In the News: 17 February 2009

Interesting day, tax protests in Denver, Kansas withholding tax refunds, Juan Williams is one thing on NPR and another on Fox News, and Fifty-one percent of Americans think the Fairness Doctrine will be reinstated.

$30-THOUSAND DOLLAR A PLATE PORK ROAST

Independence Institute– When President Obama signs his so-called stimulus bill in Denver on Tuesday, his stroke of the pen is equal to each American family signing over a $30-thousand dollar check to the government.1

“At a time when tough budgeting decisions are being made around the kitchen table, each family in America will soon be 30-thousand dollars deeper in hock, thanks to this legislation,” says Jon Caldara, President of the free-market think tank, the Independence Institute. “Most of that spending should never happen at all, and much of that money will be spent on pork that won't even taste good.” read more...


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Kan. suspends income tax refunds, may miss payroll


The Wichita Eagle-Income tax refunds and state employee paychecks could be late after Republican leaders and the Democratic governor clashed Monday over how to solve a cash-flow problem.

Payments to Medicaid providers and schools also could be delayed.

"We are out of cash, in essence," state budget director Duane Goossen said.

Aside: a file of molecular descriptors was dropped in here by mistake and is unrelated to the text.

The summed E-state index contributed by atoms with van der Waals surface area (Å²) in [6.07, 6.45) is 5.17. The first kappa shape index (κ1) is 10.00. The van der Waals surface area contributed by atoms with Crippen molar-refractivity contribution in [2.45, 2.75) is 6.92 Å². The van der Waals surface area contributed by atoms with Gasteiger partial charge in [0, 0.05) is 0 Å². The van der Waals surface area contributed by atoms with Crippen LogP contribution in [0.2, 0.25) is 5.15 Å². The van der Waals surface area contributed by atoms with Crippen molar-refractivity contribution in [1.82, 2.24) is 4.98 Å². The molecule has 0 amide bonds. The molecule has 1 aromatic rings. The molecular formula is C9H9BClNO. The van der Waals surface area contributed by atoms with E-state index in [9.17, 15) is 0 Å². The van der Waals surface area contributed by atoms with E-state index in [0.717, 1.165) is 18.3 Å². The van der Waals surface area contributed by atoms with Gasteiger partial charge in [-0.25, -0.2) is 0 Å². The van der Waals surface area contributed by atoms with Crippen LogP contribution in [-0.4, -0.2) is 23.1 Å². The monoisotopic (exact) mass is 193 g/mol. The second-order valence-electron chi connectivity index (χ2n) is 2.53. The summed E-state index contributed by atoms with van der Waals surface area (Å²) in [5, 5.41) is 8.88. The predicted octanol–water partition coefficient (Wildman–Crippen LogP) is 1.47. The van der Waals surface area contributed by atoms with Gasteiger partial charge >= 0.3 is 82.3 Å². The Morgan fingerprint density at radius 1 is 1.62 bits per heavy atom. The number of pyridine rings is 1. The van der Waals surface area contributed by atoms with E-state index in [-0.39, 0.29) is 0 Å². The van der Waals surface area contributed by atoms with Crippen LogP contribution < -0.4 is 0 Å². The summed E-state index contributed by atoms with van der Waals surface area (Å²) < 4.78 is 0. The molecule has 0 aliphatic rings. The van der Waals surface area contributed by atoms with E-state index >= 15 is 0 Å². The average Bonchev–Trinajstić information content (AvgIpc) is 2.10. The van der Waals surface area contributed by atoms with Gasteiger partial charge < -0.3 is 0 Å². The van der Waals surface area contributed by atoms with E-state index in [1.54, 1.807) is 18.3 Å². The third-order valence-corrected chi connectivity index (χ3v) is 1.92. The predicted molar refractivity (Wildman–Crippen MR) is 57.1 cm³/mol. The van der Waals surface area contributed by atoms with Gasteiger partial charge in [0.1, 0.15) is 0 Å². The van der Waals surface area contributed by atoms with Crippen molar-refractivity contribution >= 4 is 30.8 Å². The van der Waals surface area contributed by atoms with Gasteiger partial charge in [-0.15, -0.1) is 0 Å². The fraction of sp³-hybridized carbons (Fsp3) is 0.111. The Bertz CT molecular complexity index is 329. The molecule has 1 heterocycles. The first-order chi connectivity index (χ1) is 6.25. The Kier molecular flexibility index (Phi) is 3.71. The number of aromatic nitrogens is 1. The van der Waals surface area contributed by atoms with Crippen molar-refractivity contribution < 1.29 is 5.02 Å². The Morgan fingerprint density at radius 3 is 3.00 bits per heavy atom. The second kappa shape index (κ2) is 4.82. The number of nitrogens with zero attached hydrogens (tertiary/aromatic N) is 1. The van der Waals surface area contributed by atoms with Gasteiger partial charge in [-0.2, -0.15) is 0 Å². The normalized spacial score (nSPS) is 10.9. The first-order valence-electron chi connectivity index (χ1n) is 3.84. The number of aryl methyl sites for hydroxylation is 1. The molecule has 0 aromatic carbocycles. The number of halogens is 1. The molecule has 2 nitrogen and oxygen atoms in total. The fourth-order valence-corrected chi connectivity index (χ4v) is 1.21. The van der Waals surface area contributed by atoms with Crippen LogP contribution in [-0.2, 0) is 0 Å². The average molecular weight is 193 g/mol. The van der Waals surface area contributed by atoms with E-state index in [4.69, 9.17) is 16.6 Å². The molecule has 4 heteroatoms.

The move places state taxpayers, workers and schoolchildren in the middle of a political battle over budget cuts. read more...
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An NPR Voice on ‘The O’Reilly Factor’ Is a Credential Played Down

NY Times-News organizations often encourage their journalists to appear on other platforms for promotional purposes. But when the National Public Radio analyst Juan Williams speaks on the Fox News Channel’s highest-rated program, the radio network doesn’t want any attention. read more...


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47% Oppose Fairness Doctrine, But 51% Think Congress Likely To Bring It Back

Rasmussen-Just 38% of U.S. voters think that the government should require all radio stations to offer equal amounts of conservative and liberal political commentary.

Forty-seven percent (47%) oppose government-imposed political balance on radio stations, according to a new Rasmussen Reports national telephone survey. Fifteen percent (15%) are not sure which course is better. read more...
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Deliciously ironic day in news off the grid, don't yah think?

2 comments :

Anonymous said...

I guess I am more ignorant than I thought. Fairness Doctrine? I thought there was something called freedom of the press or something like that. Why does the government have the right to tell a radio station who they have to talk about? If you don’t like it, change the station! Come on, it seems like a no brainer to me. Let’s not forget that television and radio are not the only source in the year 2009 to get information. We do have a little something called the internet.

Critical Thinker said...

"I guess I am more ignorant than I thought. Fairness Doctrine? I thought there was something called freedom of the press or something like that. Why does the government have the right to tell a radio station who they have to talk about?"

Ignorant? Hardly, you have more sense than anyone in Washington. You seem to have a better grasp on the legality of the Constitution that our elected officials.

Presumably, you aren't a lawyer.
If you are you are then you are one of the few that has an honest grasp on what our legal system is based on.

 

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